* Feminism needs to be broken down into race categories?: My Twitter mentions blew up the other day on account of this question.  I carelessly RT'd someone who said something that seemed sensible to me and BOOM went the dynamite. Look, I get that people from different cultures have different struggles.  A hardship that applies to a black woman's day-to-day may not impact a White or Asian or Latina woman in the same way, and vice versa.  But certainly there are a sufficient number of issues that are woman based, regardless of race/skin tone/religion, for Feminism to serve as an umbrella cause covering women in general. To say that feminism is strictly for white women seems very short sighted to me, though I have no doubt there are white feminists who give little thought to certain matters that only tend to affect a woman of color.  Even so, women of all backgrounds have many shared hardships.  They deal equally with sexual harassment in the workplace; catcalling on the street; lower pay for equal work; less representation in top corporate positions, needing access to birth control; considering abortion to be a personal choice over one's own body rather than a decision handed down by politicians; breastfeeding shaming; slut shaming; body image shaming; possibly having to choose between motherhood and career in inflexible workplaces; etc. etc.  So with all of this being shared, I don't believe the differences that exist are enough to disqualify feminism from catering to womankind overall.  There is more than sufficient common ground. And there is strength in numbers.  Why shrink the volume of your collective voice?  One doesn't even need to be a woman to be a feminist.  If you're a man who happens to have a mother/sister/daughter/girlfriend/wife/ or friends of opposite sex then you should consider being a feminist too, regardless of your race.  Lastly, agreeing with someone who has a similar view of feminism (or anything else for that matter) is not "caping" for them, not protecting them from big, bad bullies.  It's just agreeing with them.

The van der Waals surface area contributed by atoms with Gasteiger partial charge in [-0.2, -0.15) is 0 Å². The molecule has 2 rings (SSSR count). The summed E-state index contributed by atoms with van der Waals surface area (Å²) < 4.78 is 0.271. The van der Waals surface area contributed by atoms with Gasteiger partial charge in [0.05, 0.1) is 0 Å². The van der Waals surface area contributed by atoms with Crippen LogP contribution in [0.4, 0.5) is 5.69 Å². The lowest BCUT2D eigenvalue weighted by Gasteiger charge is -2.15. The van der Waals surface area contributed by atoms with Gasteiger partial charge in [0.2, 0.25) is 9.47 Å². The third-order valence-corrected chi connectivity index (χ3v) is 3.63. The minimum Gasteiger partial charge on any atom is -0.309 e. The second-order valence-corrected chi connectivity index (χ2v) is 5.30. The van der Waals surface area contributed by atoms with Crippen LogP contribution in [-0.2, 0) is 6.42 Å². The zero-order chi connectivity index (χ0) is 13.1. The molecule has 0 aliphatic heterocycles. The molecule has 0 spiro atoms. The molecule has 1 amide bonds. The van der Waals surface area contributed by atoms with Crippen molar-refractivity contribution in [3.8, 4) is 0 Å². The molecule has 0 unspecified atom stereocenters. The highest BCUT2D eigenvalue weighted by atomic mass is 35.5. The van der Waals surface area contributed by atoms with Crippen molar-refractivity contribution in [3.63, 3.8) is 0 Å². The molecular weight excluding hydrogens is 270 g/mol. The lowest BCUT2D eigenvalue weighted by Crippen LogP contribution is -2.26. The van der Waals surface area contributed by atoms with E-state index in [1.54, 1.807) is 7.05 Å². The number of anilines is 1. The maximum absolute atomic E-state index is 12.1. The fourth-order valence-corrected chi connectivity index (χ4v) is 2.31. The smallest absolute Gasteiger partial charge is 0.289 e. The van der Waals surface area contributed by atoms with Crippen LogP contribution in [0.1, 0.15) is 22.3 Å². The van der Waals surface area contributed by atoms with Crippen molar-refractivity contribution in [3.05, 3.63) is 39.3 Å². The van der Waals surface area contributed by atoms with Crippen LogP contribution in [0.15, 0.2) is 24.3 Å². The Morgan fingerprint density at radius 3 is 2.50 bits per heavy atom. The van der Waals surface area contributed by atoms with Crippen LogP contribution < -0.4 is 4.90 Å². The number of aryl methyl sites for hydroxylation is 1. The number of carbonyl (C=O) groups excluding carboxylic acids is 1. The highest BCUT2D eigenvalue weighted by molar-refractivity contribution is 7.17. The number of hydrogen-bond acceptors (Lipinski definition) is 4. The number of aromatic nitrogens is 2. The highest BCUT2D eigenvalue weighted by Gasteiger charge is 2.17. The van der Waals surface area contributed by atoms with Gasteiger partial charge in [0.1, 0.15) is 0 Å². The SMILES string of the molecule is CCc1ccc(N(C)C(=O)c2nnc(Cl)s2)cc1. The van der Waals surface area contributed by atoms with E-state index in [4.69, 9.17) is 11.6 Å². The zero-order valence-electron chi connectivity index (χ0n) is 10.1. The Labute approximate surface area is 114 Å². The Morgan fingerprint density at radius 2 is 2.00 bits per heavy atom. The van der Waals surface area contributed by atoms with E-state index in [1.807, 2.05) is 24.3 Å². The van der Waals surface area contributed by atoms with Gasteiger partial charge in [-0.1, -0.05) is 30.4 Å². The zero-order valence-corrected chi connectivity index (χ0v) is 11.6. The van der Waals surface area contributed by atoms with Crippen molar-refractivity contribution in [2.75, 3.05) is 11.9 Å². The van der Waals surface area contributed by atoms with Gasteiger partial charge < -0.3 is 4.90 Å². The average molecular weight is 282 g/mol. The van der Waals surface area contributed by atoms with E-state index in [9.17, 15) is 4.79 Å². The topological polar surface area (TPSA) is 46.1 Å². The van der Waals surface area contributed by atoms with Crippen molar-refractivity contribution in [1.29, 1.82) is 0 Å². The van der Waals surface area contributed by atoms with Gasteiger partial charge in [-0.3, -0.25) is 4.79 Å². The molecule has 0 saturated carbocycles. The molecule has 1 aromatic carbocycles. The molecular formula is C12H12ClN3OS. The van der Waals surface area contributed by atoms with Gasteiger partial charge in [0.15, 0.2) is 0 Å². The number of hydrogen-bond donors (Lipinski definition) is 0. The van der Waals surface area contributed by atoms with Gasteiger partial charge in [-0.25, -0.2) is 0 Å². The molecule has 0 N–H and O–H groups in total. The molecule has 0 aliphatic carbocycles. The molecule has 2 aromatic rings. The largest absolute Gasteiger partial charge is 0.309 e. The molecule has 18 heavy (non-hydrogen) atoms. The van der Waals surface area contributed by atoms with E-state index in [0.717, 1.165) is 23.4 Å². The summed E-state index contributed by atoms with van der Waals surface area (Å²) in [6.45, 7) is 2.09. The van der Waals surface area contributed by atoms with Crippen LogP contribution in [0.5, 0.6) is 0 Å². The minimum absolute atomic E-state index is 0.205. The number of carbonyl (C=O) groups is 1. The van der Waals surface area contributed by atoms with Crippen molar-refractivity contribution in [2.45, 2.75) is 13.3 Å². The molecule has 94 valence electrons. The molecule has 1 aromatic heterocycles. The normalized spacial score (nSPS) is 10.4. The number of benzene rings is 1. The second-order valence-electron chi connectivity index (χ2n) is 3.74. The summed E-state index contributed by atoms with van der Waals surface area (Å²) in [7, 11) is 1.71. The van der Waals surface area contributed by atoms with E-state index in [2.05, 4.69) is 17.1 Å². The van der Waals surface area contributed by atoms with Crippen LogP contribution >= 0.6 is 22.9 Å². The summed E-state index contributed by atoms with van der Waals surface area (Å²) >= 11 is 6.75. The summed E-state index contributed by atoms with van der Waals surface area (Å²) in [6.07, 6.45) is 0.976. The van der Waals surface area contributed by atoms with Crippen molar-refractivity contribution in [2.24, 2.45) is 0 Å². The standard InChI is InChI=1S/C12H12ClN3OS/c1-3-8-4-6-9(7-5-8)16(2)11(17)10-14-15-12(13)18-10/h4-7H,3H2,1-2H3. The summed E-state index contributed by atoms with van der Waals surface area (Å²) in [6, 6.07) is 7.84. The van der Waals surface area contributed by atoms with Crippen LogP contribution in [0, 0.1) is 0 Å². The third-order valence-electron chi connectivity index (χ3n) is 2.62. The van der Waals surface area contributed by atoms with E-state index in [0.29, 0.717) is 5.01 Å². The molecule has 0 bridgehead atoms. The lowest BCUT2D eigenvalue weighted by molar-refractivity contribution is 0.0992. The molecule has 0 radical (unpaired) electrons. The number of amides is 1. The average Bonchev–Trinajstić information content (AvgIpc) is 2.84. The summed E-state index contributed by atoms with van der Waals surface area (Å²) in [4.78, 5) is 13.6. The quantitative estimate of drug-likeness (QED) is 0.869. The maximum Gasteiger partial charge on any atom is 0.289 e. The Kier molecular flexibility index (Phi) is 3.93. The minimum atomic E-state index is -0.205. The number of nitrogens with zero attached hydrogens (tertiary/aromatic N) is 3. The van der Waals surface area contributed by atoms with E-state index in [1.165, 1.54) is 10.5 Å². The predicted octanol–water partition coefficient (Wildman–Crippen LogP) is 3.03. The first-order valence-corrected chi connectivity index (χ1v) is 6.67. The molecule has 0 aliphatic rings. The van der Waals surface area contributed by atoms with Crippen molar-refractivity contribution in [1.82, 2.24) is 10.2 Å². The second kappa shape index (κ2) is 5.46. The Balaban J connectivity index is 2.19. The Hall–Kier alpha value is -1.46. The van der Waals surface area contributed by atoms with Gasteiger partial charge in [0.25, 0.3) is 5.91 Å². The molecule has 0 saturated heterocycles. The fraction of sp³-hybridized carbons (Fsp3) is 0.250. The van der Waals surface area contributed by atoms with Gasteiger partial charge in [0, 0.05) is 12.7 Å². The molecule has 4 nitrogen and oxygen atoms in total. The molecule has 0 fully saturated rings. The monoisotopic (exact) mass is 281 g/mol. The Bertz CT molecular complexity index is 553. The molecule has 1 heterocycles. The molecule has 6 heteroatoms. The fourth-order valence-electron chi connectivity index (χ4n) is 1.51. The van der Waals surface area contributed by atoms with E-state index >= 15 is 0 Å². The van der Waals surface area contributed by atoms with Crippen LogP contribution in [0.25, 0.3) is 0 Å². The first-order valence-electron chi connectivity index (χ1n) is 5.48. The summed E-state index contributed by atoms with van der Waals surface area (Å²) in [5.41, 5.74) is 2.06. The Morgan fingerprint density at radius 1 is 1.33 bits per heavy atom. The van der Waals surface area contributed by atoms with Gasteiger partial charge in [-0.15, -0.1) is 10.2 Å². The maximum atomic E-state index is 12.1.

* Hashtivism / Semantics / Which Lives Matter?: I believe that activism by hashtag has led to oversimplification of what it means to be supportive of a cause.  Inclusiveness seems to have become a vulgar concept.  Consider what I just said about feminism.  Yes it's true that certain issues pertain to people of one race more than another, but that doesn't mean we can't still be in the fight together.  Yes, there are issues being brought up about mistreated black lives that have caused people to proclaim that "Black Lives Matter".  I repeat, #BlackLivesMatter, for of course they do.  Do all of the other racial categories of lives matter as well?  Of course they do.  Granted, when we're specifically talking about black lives we should try to stay on topic.  We can talk about the struggles of Native Americans and Eskimos some other time. It's not as if we insist that the NRA talk about knives or that anti-smoking people discuss the perils of trans fat in fast food. A special interest group is allowed to focus on a particular topic and the specific people affected. That's fair, right?  But if someone does happen to say ALL rather than black, there is no need to assume that the speaker is saying black lives DO NOT matter.  Saying ALL does not mean that issues of particular importance to African Americans are being ignored.  It simply means that all people are created equal, we all have the same inalienable rights, so in situations where a particular group is getting the shaft, that's a problem in need of remedy.  When asked about a specific racial injustice if somebody chooses to wave it off as unimportant, then we can conclude that their definition of ALL is more limited than it should be.